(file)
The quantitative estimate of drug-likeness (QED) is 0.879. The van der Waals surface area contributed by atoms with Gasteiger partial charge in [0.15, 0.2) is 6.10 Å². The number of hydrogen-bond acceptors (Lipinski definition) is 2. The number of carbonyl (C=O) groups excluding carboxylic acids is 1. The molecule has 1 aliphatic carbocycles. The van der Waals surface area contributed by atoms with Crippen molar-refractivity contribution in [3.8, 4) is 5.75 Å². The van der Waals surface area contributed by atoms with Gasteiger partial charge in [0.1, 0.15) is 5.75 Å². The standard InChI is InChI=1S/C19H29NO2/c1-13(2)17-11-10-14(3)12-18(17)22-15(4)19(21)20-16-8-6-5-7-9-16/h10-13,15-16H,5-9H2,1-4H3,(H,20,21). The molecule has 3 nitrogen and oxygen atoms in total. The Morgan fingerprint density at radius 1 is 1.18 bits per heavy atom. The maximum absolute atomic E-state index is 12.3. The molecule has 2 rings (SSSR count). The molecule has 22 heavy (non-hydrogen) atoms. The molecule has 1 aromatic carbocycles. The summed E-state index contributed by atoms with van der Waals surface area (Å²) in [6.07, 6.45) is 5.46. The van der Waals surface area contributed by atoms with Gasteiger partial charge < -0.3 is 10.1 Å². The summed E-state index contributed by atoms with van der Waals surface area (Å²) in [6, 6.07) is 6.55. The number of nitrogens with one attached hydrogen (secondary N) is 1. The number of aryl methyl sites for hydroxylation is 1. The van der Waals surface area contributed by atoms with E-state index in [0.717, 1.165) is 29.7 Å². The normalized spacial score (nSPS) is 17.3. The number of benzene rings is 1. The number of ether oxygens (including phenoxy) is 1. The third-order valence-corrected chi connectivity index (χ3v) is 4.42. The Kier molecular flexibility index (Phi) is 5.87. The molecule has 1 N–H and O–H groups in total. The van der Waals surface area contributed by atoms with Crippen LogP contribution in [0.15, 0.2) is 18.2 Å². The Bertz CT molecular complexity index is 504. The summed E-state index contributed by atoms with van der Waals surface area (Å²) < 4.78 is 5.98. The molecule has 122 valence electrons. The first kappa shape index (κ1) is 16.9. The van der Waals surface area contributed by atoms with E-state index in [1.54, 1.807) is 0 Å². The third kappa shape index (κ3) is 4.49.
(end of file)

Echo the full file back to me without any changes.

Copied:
The quantitative estimate of drug-likeness (QED) is 0.879. The van der Waals surface area contributed by atoms with Gasteiger partial charge in [0.15, 0.2) is 6.10 Å². The number of hydrogen-bond acceptors (Lipinski definition) is 2. The number of carbonyl (C=O) groups excluding carboxylic acids is 1. The molecule has 1 aliphatic carbocycles. The van der Waals surface area contributed by atoms with Crippen molar-refractivity contribution in [3.8, 4) is 5.75 Å². The van der Waals surface area contributed by atoms with Gasteiger partial charge in [0.1, 0.15) is 5.75 Å². The standard InChI is InChI=1S/C19H29NO2/c1-13(2)17-11-10-14(3)12-18(17)22-15(4)19(21)20-16-8-6-5-7-9-16/h10-13,15-16H,5-9H2,1-4H3,(H,20,21). The molecule has 3 nitrogen and oxygen atoms in total. The Morgan fingerprint density at radius 1 is 1.18 bits per heavy atom. The maximum absolute atomic E-state index is 12.3. The molecule has 2 rings (SSSR count). The molecule has 22 heavy (non-hydrogen) atoms. The molecule has 1 aromatic carbocycles. The summed E-state index contributed by atoms with van der Waals surface area (Å²) in [6.07, 6.45) is 5.46. The van der Waals surface area contributed by atoms with Gasteiger partial charge < -0.3 is 10.1 Å². The summed E-state index contributed by atoms with van der Waals surface area (Å²) in [6, 6.07) is 6.55. The number of nitrogens with one attached hydrogen (secondary N) is 1. The number of aryl methyl sites for hydroxylation is 1. The van der Waals surface area contributed by atoms with E-state index in [0.717, 1.165) is 29.7 Å². The normalized spacial score (nSPS) is 17.3. The number of benzene rings is 1. The number of ether oxygens (including phenoxy) is 1. The third-order valence-corrected chi connectivity index (χ3v) is 4.42. The Kier molecular flexibility index (Phi) is 5.87. The molecule has 1 N–H and O–H groups in total. The van der Waals surface area contributed by atoms with Crippen LogP contribution in [0.15, 0.2) is 18.2 Å². The Bertz CT molecular complexity index is 504. The summed E-state index contributed by atoms with van der Waals surface area (Å²) < 4.78 is 5.98. The molecule has 122 valence electrons. The first kappa shape index (κ1) is 16.9. The van der Waals surface area contributed by atoms with E-state index in [1.54, 1.807) is 0 Å². The third kappa shape index (κ3) is 4.49.